Geophysical investigation of hot springs within the vicinity of Shoshone, California

Wednesday, 17 December 2014
Felix Dziedzorm Ziwu1, Laura F Serpa2, Diane Irene Doser3 and Eric A Hagedorn2, (1)University of Texas at El Paso, El Paso, TX, United States, (2)Univ. of Texas at El Paso, El Paso, TX, United States, (3)University of Texas at El Paso, Geological Sciences, El Paso, TX, United States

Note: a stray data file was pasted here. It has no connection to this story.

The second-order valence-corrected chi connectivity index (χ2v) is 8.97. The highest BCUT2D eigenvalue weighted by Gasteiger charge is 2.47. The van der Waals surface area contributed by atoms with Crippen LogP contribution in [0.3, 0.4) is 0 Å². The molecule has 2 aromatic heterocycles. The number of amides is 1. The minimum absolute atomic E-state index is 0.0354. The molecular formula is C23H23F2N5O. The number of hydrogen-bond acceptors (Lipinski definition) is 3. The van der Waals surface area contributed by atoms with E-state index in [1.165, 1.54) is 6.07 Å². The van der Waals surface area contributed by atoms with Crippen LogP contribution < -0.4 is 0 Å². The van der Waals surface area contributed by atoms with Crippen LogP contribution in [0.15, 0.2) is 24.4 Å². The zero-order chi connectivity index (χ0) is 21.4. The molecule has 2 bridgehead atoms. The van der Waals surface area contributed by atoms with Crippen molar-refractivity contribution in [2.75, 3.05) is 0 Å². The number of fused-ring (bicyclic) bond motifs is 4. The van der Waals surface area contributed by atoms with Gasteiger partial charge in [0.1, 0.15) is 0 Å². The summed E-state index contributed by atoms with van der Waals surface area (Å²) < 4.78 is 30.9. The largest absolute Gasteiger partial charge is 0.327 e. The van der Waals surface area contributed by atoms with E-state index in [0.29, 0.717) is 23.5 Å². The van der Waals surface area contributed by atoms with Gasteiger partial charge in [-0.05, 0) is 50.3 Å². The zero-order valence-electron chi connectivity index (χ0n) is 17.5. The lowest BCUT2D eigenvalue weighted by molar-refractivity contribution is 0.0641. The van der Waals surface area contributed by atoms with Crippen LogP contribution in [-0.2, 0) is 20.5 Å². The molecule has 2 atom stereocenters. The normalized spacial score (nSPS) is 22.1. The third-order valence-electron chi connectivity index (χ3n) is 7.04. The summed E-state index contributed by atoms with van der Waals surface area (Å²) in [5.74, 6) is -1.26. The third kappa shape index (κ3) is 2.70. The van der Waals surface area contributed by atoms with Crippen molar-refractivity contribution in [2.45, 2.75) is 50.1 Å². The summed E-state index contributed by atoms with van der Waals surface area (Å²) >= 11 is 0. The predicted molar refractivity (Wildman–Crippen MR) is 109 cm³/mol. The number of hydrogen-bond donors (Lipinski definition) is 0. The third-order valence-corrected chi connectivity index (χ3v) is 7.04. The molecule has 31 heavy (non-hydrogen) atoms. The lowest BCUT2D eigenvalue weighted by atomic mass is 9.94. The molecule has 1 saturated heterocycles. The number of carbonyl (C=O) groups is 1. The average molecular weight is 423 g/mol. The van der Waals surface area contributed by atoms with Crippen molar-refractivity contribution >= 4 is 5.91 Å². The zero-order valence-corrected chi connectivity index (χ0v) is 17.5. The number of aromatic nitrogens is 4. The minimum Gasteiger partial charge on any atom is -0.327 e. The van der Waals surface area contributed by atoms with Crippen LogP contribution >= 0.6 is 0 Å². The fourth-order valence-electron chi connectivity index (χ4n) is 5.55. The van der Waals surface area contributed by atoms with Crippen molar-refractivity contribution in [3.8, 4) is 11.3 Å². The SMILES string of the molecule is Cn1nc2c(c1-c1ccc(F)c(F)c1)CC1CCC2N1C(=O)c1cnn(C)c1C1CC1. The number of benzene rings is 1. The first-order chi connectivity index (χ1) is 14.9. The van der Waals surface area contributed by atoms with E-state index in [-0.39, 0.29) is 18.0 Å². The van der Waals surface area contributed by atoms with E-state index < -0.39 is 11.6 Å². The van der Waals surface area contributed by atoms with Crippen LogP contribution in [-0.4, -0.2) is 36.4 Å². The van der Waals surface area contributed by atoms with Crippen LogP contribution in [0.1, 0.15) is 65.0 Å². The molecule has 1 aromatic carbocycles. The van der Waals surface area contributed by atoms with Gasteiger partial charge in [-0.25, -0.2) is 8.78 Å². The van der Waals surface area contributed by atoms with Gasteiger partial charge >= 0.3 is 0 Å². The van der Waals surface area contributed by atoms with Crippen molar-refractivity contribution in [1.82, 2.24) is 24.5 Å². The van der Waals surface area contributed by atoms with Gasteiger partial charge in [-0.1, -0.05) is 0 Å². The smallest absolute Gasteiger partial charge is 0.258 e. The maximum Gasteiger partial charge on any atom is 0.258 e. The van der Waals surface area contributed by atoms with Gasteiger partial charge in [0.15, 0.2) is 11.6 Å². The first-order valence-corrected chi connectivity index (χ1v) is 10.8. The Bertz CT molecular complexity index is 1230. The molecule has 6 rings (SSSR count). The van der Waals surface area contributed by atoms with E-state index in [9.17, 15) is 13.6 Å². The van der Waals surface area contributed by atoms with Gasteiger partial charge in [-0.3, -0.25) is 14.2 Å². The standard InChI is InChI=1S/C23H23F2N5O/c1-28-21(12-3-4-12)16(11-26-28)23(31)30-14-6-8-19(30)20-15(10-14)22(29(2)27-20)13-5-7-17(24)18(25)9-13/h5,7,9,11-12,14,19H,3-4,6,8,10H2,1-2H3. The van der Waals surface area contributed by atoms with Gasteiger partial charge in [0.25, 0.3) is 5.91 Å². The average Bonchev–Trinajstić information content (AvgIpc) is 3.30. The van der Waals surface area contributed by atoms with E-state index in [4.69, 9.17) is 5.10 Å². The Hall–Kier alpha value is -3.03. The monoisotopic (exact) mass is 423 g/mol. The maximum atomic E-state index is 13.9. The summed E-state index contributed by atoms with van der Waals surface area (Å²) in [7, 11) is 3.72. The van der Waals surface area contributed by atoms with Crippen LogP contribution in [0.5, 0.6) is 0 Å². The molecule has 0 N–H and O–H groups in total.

Hot springs in the Death Valley Region of California lie along the Amargosa River with distinct centers in Saratoga, Tecopa, Shoshone, and Beatty. A geophysical investigation of the hot springs in Tecopa and Saratoga led Wamalwa and other (2011) to hypothesize that deep faults must intersect with a specific orientation relative to the regional stress field in order to support hot springs along the Amargosa River. The inferred that one set of faults parallels the Amargosa River and trends northerly and the other set trends WNW to create an opening in the NW-SE oriented extensional stress field of the region. This research tests that hypothesis in the vicinity of Shoshone using magnetic and gravity data. Three isolated basalt mounds were identified in the area of the Shoshone hot springs. Two of these mounds are characterized by low magnetic and low Bouguer gravity anomalies. The third mound has high Bouguer gravity and high magnetic anomaly. This observation suggests that the basalt mounds were formed at different times and/or from different eruptive sequences. The alignment of the mounds and geophysical trends observed in the data support the earlier hypothesis and suggest there is a pair of faults trending north and west-northwest, respectively, in the area of the Shoshone hot springs. No other hot springs were located in the area but similar intersecting faults with the appropriate orientations were indicated by the geophysical data. We infer that either the basin sediments are sufficiently thick to prevent the springs from flowing to the surface or that the faults are not deep enough to tap the hot water that would produce a hot spring.